18. An imprint lithography apparatus, comprising: a substrate table configured to hold a substrate; an imprint template holder configured to hold an imprint template; a detector configured to detect a property of alignment radiation reflected from the imprint template and the substrate; and an actuator configured to modulate a relative position of the substrate table and the imprint template holder.

19. The apparatus of clause 18, wherein the detector is configured to measure intensity of the alignment radiation.

20. The apparatus of clause 18, wherein the detector is configured to measure a polarization state of the alignment radiation.

21. The apparatus of any of clauses 18 to 20, further comprising a lock-in detector configured to monitor a modulation harmonic of the detected alignment radiation property.

22. The apparatus of any of clauses 18 to 21, wherein the actuator is configured to modulate the relative position of the substrate table and the imprint template holder by a distance which lies in the range of 50 nm to 1000 nm.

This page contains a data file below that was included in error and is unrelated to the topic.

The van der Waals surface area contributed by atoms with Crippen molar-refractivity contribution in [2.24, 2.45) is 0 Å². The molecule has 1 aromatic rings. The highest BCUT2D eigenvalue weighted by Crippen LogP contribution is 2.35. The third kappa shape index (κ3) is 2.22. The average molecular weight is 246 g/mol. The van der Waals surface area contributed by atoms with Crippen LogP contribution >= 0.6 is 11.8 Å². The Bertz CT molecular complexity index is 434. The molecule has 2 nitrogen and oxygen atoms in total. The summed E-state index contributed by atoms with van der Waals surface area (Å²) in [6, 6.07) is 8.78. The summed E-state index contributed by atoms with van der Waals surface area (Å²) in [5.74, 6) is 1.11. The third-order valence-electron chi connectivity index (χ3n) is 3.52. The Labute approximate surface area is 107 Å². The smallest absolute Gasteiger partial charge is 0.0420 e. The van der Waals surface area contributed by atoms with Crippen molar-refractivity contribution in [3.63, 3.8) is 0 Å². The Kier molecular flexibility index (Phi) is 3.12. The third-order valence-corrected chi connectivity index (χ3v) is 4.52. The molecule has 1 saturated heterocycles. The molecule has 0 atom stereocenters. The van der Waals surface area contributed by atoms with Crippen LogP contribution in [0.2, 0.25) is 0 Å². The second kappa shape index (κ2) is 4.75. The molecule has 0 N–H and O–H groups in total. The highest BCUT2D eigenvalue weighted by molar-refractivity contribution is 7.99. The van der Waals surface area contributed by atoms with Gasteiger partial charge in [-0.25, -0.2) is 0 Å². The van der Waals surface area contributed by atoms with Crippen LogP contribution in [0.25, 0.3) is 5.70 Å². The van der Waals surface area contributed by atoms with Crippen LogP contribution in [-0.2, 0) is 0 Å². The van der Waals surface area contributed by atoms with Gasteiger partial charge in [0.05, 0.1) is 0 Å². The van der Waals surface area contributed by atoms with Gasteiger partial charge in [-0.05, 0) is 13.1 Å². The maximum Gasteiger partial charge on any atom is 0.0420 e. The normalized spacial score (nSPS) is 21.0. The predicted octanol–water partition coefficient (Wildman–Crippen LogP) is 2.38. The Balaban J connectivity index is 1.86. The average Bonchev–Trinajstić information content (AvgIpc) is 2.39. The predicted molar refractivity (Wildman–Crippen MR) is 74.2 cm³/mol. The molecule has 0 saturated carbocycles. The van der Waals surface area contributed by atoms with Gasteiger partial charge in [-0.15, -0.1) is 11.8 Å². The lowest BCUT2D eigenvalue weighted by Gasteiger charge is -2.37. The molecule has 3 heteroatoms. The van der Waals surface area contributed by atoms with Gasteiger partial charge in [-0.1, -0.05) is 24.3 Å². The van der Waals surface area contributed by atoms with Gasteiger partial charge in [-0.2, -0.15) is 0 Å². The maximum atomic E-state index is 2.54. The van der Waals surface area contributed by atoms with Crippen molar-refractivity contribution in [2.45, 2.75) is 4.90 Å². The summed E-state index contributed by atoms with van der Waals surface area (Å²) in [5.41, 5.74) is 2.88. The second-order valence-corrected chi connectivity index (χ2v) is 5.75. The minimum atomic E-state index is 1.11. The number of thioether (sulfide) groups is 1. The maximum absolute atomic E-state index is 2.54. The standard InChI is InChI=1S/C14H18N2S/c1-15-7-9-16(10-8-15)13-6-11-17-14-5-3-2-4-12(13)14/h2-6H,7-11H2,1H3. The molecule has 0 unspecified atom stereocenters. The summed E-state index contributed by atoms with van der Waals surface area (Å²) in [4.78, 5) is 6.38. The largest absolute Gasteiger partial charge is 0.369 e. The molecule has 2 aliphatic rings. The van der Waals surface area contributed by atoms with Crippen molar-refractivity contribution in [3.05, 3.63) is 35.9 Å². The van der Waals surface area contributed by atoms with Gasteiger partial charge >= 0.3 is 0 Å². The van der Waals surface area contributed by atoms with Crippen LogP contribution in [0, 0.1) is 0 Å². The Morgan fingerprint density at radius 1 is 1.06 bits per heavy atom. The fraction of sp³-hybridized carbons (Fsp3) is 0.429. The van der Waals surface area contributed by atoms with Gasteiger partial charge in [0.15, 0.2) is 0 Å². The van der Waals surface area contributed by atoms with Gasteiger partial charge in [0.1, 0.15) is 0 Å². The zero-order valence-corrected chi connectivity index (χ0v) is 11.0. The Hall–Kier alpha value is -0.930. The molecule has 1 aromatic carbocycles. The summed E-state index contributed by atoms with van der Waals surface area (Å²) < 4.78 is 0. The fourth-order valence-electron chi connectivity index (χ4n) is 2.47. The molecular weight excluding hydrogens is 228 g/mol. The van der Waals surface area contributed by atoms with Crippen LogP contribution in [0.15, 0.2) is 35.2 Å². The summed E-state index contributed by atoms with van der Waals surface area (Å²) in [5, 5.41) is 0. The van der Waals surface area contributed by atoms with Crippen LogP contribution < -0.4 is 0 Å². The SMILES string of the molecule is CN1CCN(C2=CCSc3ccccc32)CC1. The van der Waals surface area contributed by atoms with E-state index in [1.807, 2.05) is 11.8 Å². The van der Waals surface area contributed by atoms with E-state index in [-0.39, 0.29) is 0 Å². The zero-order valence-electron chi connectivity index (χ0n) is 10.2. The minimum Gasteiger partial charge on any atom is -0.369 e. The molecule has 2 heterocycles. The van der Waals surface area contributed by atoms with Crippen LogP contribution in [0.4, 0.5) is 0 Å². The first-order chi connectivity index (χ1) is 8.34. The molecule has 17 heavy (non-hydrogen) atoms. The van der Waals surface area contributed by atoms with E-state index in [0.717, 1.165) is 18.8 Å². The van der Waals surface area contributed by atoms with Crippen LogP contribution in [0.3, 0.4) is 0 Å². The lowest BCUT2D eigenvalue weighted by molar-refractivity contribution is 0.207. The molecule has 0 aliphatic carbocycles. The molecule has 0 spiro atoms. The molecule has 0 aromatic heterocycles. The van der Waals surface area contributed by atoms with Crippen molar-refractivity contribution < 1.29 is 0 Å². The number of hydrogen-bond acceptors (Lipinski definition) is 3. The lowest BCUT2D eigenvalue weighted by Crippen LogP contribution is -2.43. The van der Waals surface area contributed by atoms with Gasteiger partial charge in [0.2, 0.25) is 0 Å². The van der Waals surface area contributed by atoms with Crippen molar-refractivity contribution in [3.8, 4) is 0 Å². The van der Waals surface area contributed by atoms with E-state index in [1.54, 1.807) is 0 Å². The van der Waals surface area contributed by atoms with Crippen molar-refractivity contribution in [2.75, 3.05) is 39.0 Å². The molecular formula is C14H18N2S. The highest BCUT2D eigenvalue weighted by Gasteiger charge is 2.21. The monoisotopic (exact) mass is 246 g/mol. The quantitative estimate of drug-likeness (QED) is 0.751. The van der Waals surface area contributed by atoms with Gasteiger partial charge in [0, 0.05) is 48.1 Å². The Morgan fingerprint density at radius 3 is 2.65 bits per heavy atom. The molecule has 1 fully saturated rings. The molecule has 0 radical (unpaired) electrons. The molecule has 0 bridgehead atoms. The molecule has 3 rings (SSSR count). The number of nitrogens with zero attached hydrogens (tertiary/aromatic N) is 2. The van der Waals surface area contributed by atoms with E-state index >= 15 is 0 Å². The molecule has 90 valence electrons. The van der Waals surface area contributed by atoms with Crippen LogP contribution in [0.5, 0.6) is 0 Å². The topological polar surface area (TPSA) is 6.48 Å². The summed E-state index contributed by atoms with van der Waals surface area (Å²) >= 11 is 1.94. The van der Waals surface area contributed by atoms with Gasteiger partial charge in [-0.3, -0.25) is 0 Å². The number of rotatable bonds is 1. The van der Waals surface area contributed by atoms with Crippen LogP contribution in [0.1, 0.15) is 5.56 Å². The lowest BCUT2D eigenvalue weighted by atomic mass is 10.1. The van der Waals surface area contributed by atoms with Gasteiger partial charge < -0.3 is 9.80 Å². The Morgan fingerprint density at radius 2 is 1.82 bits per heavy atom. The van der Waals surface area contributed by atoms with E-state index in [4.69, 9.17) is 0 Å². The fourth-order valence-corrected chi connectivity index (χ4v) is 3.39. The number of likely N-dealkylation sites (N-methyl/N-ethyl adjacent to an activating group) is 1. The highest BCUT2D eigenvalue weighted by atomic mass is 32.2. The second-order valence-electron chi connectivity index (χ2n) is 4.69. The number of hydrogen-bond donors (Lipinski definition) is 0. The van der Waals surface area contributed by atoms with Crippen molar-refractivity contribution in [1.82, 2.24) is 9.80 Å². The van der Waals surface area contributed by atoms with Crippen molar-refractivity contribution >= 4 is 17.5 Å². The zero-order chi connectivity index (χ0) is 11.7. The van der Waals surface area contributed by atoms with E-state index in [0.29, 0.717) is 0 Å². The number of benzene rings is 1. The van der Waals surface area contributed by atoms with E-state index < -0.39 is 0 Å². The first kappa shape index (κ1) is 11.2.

Claims (1)

1. Een lithografïeinrichting omvattende: een belichtinginrichting ingericht voor het leveren van een stralingsbundel; 1. A lithografïeinrichting, comprising: an illumination device for supplying a beam of radiation; een drager geconstrueerd voor het dragen van een patroneerinrichting, welke patroneerinrichting in staat is een patroon aan te brengen in een doorsnede van de stralingsbundel ter vorming van een gepatroneerde stralingsbundel; constructed a support for supporting a patterning device, said patterning device capable of applying a pattern in a cross-section of the radiation beam to form a patterned radiation beam; een substraattafel geconstrueerd om een substraat te dragen; a substrate table constructed to support a substrate; en een projectieinrichting ingericht voor het projecteren van de gepatroneerde stralingsbundel op een doelgebied van het substraat, met het kenmerk, dat de substraattafel is ingericht voor het positioneren van het doelgebied van het substraat in een brandpuntsvlak van de projectieinrichting. and a projection device adapted to project the patterned radiation beam onto a target portion of the substrate, characterized in that the substrate table is arranged for positioning of the target area of ​​the substrate in a focal plane of the projection apparatus.
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US20110076352A1 (en) 2011-03-31
JP2011103448A (en) 2011-05-26